DID YOU KNOW?Rats and mice were introduced to the Virgin Islands by European ships. Prior to Columbus, bats and humans were the only mammals present. Newly published research in Nature: International Journal of Science suggests …Continue reading →
NOAA Fisheries will hold a public meeting on Friday June 29, 2018, from 9:00am to 1:00pm PDT to seek input on the definition of fish aggregating devices (FADs) that could be applied for conservation measures by international …Continue reading →
Full moon, Coral Bloom and Spring downpour … look around with keen eyes while snorkeling or diving and you may just spot a few Caribbean Reef Squid.
Fairly common in St. Thomas, Virgin Islands waters, they can be difficult to see as their colors naturally blend with the water and suspended particles. Adding to the near-invisibility is the fact that the Caribbean Reef Squid is not that big, averaging six to 12 inches as adults.
If you are lucky enough to spot one, you may even be able to see it change colors and flash dot patterns as it communicates with nearby squid. Wary by nature, they may stick around for observation by a swimmer making a slow and unthreatening approach.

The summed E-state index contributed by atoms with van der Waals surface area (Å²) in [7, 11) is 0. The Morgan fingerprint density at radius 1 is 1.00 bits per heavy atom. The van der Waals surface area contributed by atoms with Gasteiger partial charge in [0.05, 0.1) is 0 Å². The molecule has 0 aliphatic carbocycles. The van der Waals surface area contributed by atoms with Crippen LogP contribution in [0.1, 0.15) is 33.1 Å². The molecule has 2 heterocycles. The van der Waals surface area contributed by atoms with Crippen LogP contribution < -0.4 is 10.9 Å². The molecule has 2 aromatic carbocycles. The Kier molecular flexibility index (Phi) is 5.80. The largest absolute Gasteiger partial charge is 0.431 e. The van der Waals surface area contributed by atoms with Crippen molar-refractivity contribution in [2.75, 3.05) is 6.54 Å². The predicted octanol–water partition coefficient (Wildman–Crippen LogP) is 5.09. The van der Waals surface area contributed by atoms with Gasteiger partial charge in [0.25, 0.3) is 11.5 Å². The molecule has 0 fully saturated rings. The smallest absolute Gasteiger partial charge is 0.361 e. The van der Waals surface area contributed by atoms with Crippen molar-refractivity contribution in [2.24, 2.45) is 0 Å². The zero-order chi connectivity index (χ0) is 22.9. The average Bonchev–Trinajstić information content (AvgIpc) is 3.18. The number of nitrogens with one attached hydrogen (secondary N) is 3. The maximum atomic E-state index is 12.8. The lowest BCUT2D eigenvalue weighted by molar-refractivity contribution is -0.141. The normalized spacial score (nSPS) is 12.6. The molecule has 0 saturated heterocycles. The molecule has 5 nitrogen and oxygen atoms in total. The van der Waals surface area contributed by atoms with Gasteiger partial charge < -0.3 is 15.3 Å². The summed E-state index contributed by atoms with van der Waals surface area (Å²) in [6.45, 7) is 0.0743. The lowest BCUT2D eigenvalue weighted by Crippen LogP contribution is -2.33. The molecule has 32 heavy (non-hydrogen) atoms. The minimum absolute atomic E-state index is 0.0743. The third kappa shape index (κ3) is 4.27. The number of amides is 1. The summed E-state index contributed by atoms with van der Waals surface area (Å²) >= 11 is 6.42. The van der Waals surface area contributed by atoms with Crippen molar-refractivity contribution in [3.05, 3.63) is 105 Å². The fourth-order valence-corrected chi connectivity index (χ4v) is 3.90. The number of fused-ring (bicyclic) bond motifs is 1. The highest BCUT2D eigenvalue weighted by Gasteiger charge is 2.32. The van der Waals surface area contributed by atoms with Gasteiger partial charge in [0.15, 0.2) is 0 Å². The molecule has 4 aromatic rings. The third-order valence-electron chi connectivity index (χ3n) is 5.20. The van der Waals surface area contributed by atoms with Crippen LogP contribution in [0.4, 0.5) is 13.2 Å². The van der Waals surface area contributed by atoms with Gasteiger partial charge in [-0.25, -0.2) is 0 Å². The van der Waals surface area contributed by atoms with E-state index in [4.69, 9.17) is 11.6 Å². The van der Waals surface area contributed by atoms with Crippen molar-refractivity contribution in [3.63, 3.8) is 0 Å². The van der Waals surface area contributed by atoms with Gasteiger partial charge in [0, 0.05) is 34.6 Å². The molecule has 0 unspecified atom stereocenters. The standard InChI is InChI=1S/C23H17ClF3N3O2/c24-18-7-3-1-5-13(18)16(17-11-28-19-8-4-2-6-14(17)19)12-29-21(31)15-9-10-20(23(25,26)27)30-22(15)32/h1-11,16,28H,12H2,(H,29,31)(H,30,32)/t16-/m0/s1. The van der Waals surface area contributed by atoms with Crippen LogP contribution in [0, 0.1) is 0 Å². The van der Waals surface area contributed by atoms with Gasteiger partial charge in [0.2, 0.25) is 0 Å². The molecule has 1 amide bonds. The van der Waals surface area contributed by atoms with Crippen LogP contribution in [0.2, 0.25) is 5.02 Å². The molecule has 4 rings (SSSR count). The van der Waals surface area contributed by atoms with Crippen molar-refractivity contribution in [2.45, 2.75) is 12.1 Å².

Caribbean Reef Squid will let divers know if they have come to close by wagging a crooked tentacle in the air and jetting away as seen at the end of the video.
The ocean naturally recycles itself. In the Virgin Islands we recognize that fact and have made it illegal to remove natural objects from beaches and shorelines. This includes seashells, coral, natural drift wood, seaweed, pebbles, sand, etc. If it belongs there, leave it there.
~ Longspine squirrelfish – Holocentus rufus
*Any alteration to shoreline, no matter how small, requires a permit. Inquire at the Virgin Islands Department of Planning and Natural Resources.*
Climate Change Virgin Islands
Turtle Times Nature News Network S01E06 – Airdate: 09-26-16
In this episode: • VIMAS and STAR kick off the Coastweeks Cleanups. • Senator Nereida “Nellie” Rivera-O’Reilly ushers through the plastic shopping bag bill. • Beach and fisheries closure notices. • Antonio and Sumaiyah continue their fruit fight over the Crop of the Week